XML DTD

A “Well Formed” XML document is the one with correct syntax, while an XML document validated against a DTD is both “Well Formed” and “Valid”.

What is DTD?

DTD or Document Type Definition is used to define the structure and the legal elements and attributes of an XML document.

Valid XML Documents:

Along with being “Well Formed”, a “Valid” XML document conforms to the rules of a DTD.

Example:

<?xml version="1.0" encoding="UTF-8"?>
<!DOCTYPE note SYSTEM "Note.dtd">
<note>
<to>Sapna</to>
<from>Tom</from>
<heading>Meeting</heading>
<body>Meeting on Monday Morning at 9 AM.</body>
</note>

Explanation:

In the above example, the DOCTYPE declaration contains a reference to a DTD file whose content is discussed below.

XML DTD:

To define the structure and the legal elements and attributes of an XML document, a DTD comes into existence.

Note.dtd:

<!DOCTYPE note
[
<!ELEMENT note (to,from,heading,body)>
<!ELEMENT to (#PCDATA)>
<!ELEMENT from (#PCDATA)>
<!ELEMENT heading (#PCDATA)>
<!ELEMENT body (#PCDATA)>
]>

Explanation:

Here, the #PCDATA means parseable character data.

Interpretation of the above DTD:

  • !DOCTYPE note – Used to define that note is the root element of the document.
  • !ELEMENT note – Used to define that the note element must contain the elements: “to, from, heading, body”.
  • !ELEMENT to – Used to define that the “to” element is to be of type “#PCDATA”.
  • !ELEMENT from – Used to define that the “from” element is to be of type “#PCDATA”.
  • !ELEMENT heading – Used to define the heading element to be of type “#PCDATA”.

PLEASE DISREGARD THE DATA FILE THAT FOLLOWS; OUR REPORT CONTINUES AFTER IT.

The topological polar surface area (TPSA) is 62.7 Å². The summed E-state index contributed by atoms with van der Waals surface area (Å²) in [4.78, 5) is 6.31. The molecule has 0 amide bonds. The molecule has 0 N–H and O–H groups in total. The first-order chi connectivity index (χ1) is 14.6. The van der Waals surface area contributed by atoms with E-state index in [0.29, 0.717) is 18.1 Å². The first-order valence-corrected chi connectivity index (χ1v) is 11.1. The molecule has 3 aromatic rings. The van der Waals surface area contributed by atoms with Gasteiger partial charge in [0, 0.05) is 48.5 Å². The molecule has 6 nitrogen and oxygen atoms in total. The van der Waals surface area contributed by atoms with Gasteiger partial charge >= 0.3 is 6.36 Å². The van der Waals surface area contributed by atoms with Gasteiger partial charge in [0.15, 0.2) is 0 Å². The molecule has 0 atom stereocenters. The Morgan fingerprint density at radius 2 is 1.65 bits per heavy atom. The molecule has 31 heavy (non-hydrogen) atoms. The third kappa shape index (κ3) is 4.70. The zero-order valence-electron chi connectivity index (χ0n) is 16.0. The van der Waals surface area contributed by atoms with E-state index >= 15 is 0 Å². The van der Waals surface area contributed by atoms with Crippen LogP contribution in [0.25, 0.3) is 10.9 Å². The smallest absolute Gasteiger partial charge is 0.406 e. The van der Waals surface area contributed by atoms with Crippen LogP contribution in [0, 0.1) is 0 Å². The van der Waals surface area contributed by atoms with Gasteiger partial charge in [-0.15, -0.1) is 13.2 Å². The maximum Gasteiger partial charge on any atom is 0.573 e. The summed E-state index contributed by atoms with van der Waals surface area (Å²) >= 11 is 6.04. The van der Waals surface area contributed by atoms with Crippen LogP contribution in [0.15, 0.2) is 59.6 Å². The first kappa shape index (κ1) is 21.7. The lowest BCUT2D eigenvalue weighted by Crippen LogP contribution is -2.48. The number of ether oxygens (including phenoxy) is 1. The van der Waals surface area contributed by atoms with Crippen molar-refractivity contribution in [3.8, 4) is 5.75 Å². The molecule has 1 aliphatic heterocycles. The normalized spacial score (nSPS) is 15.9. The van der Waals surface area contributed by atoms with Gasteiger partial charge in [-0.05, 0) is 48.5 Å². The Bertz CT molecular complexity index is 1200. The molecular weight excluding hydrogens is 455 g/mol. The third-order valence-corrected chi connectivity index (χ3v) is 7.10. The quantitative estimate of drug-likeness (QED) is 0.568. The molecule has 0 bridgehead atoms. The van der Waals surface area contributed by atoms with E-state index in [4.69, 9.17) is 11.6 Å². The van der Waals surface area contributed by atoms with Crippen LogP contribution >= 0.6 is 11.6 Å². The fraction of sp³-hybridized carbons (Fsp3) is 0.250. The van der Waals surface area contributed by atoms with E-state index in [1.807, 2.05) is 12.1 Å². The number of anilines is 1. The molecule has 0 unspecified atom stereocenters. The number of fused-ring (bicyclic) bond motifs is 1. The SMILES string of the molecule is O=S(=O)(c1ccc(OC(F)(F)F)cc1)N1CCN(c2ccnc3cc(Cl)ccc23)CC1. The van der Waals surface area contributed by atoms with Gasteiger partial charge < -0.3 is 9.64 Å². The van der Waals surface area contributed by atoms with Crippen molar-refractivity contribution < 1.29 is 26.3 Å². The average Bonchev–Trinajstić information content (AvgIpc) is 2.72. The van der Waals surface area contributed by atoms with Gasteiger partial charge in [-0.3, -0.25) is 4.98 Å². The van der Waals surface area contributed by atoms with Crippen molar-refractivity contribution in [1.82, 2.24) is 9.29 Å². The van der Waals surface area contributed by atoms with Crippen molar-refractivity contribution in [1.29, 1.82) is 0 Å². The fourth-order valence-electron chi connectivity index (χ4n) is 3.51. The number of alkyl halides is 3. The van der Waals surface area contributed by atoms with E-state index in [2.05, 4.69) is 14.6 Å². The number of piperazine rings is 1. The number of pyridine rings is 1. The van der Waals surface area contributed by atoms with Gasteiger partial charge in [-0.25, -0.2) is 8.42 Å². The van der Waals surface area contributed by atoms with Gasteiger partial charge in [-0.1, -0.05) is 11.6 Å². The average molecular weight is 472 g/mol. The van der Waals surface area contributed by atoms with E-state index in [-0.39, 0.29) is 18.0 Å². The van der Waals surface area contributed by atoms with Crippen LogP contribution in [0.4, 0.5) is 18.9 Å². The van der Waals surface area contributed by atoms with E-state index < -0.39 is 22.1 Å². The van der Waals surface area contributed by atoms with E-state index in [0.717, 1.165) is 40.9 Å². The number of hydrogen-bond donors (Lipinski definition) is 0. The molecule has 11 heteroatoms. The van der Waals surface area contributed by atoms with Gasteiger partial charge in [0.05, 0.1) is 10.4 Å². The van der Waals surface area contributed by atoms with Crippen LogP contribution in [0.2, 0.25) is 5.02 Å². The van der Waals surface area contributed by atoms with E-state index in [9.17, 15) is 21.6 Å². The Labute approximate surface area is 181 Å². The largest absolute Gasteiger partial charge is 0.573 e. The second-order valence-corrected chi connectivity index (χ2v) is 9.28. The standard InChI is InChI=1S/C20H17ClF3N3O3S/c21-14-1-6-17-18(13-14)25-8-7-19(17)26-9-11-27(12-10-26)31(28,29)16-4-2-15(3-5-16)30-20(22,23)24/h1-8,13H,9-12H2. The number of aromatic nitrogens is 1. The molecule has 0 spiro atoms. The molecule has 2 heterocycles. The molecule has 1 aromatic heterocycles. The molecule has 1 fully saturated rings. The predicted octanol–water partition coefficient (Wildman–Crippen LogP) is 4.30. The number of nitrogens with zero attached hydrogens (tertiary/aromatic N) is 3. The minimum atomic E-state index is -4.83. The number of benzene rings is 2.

• !ELEMENT body – Used to define the body element to be of type “#PCDATA”

Using DTD for Entity Declaration:

To define special characters or strings used in a document, a DOCTYPE declaration can be used. An entity has three parts. These are:

  • starts with an ampersand (&)
  • then the entity name
  • ends with a semicolon (;)

Example:

<?xml version="1.0" encoding="UTF-8"?>
 
<!DOCTYPE note [
<!ENTITY nbsp "&#xA0;">
<!ENTITY writer "Writer: Me.">
<!ENTITY copyright "Copyright: Mine.">
]>
 
<note>
<to>Sapna</to>
<from>Tom</from>
<heading>Meeting</heading>
<body>Meeting on Monday Morning at 9 AM.</body>
<footer>&writer;&nbsp;&copyright;</footer>
</note>

When to Use a DTD?

Independent groups of people can agree to use a standard DTD for interchanging data. We can verify that the data received from the outside world is valid and we can also verify our data.

When NOT to Use a DTD?

There is no requirement of a DTD in XML, especially while experimenting with XML, or working with small XML files, creating DTDs may be a waste of time. Before adding a DTD while developing an application, we should wait until the specification is stable. Or else the validation errors might stop the application from working.

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